As gluten-free, plant-based diets became a centerpiece of modern society, Maffucci recognized that spiralized veggies could be the new pasta substitute. The inspiration stemmed from the clean diet her mother followed to manage Type 1 diabetes. Maffucci wanted to help others on their clean eating journey and, at the cusp of the zucchini noodle breakthrough in 2013, she quit her job to start Inspiralized.com. The platform uses interactive tools and spiralized recipes to inspire a basis for healthy cooking and present the benefits of clean eating.
Stephanie Tilenius of Vida Health
Understanding the steps necessary to improving diet and nutrition can be difficult! And, once you understand them sticking to a plan can be even harder. Tilenius created Vida Health to eliminate barriers and provide one-on-one help from a personal health coach. Through the app, you can gain virtual access to a personal trainer, nutritionist, nurse, mentor, or therapist. These experts interactively hold you accountable for improving your habits. With daily reminders, multiple consults and weekly video calls, Tilenius and Vida Health make sure you not only get on track, but stay on track.
Susan Ho and Leiti Hsu of Journy
As the travel industry exploded in the past decade, Ho and Hsu saw the growing emphasis on food and restaurant trends from travelers. So, they teamed up to create an original database from trusted chefs, locals and influencers that ensure a hidden gem experience, regardless of where your travels may take you. For $25 a day, Journy’s platform creates an itinerary for you, with hard-to-get restaurant reservations included.
Natalie Neuman and Romy Raad of Metabrew
This nut butter coffee with limited caffeine resulted from months of experimenting with caffeinated concoctions. Neumann and Raad wanted a better energy boost, not just an entire pot of coffee, or an energy drink packed with tons of crap that they couldn’t pronounce; they wanted less caffeine, and better energy. That’s where the good fats of nut butter and MCT oil came into play. The founders dissolved caffeine in these fats, which allowed for slower digestion, and therefore, a slower release of caffeine. This creates a long lasting buzz with fewer cups involved. The bottled brew also consists of MCT oil, derived from coconuts; raw carob; camu camu; and monk fruit, superfoods to not only boost and sustain your energy levels, but also to nourish you in the long term. Look out for their original nut-buttered coffee on store shelves across the city, and their brand-spanking-new nut-buttered tea.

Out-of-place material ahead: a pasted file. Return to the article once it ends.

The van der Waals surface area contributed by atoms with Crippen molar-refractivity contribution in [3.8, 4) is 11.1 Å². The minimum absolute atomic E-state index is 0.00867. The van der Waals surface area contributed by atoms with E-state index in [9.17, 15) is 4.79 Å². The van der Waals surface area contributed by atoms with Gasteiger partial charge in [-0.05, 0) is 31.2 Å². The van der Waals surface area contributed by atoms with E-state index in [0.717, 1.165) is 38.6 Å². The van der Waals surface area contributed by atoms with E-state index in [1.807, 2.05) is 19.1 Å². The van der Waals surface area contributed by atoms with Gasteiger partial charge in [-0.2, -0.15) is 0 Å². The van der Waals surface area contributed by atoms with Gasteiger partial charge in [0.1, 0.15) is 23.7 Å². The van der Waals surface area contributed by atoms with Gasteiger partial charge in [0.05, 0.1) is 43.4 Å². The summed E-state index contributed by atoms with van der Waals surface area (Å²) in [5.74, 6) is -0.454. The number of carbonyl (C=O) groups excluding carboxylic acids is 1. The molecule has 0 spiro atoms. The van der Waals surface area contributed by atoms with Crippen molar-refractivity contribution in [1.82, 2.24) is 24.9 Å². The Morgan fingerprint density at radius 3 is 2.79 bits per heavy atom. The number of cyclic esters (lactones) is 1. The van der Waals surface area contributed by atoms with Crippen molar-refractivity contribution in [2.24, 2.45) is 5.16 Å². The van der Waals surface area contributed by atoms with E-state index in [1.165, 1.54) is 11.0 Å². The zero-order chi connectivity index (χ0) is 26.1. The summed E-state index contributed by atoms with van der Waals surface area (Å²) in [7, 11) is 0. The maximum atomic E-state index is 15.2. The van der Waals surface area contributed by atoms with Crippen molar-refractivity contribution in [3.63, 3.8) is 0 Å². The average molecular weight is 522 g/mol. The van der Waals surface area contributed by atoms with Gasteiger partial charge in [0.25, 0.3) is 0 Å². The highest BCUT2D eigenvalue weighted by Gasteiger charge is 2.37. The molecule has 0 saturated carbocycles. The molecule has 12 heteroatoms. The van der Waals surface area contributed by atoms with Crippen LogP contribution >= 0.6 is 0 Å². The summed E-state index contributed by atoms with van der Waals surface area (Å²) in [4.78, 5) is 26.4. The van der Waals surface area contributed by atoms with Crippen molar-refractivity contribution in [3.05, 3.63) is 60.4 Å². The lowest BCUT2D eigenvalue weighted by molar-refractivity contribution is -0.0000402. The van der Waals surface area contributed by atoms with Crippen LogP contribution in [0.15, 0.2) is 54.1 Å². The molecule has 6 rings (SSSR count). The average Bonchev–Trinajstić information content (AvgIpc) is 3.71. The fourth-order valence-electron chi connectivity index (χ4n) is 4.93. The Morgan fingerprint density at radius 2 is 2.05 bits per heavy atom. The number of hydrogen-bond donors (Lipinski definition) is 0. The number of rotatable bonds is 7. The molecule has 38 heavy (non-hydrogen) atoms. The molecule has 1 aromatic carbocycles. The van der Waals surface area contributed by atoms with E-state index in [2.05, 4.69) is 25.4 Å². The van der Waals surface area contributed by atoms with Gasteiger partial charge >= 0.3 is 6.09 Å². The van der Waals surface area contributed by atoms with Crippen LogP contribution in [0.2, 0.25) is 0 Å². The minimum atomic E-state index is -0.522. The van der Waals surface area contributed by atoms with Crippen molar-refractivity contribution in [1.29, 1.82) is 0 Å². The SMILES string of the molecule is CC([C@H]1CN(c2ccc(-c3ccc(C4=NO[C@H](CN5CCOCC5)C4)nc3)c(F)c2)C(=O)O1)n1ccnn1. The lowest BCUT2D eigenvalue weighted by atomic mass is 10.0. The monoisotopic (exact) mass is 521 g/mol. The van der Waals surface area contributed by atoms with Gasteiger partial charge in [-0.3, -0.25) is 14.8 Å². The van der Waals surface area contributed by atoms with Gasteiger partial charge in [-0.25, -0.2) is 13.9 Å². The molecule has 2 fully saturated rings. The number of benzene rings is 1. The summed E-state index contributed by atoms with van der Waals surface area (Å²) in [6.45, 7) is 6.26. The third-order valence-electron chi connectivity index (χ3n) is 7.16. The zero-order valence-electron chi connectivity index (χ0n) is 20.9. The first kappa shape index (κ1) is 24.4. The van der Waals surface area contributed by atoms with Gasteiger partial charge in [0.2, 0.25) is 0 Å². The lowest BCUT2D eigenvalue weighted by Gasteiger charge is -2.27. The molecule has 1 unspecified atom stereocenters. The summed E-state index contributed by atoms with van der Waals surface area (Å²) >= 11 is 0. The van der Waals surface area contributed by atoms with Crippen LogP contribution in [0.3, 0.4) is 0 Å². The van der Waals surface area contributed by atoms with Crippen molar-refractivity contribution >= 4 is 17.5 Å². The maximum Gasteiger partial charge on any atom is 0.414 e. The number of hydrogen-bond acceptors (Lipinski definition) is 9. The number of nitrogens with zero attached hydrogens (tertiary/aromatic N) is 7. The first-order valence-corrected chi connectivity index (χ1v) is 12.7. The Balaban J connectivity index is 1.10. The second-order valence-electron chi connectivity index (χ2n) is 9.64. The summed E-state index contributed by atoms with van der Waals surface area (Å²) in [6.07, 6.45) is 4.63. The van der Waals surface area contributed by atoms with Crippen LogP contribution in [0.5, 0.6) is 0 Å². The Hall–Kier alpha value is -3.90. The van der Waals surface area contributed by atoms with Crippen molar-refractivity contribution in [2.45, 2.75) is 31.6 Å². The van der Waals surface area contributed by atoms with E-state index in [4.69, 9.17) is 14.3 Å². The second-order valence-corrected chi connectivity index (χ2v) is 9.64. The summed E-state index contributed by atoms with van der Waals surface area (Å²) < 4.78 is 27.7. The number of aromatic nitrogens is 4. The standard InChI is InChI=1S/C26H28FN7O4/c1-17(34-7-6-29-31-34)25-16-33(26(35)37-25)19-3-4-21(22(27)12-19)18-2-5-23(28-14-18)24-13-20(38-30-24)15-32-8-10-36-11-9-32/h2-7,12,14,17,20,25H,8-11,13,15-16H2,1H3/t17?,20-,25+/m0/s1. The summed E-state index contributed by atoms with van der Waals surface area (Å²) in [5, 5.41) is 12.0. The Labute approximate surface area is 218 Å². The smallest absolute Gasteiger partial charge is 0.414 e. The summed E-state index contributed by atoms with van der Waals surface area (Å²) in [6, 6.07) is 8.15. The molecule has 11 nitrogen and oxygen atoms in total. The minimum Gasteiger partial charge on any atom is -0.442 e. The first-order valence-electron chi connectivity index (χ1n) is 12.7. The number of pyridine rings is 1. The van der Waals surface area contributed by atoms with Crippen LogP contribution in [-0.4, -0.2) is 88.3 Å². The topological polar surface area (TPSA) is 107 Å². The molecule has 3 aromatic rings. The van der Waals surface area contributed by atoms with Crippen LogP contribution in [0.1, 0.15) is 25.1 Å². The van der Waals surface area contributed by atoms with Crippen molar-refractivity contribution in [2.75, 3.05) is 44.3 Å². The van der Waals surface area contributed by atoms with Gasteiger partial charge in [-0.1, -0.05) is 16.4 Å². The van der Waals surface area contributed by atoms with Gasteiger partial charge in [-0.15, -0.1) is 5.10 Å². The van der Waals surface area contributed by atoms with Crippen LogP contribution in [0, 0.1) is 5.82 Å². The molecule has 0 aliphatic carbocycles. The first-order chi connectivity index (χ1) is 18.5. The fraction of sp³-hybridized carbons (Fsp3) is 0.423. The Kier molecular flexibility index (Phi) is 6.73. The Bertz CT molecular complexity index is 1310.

Neha Raman and Claire Coder of ThoughtFULL Cookies
Fresh off TLC’s business, reality-show “Girl Starter,” Raman and Coder’s ThoughtFULL cookies were the talk of the competition; with “talk” as the whole premise behind their brand. The two founders wanted to initiate a snack that not only satisfies a craving, but also provokes new thoughts. So, Raman and Coder created a fortune cookie-style treat with a conversation starter in the middle meant to get the table talking. The pair came as runner up in the competition for seed round funding, putting forth a compelling cookie for the modern consumer.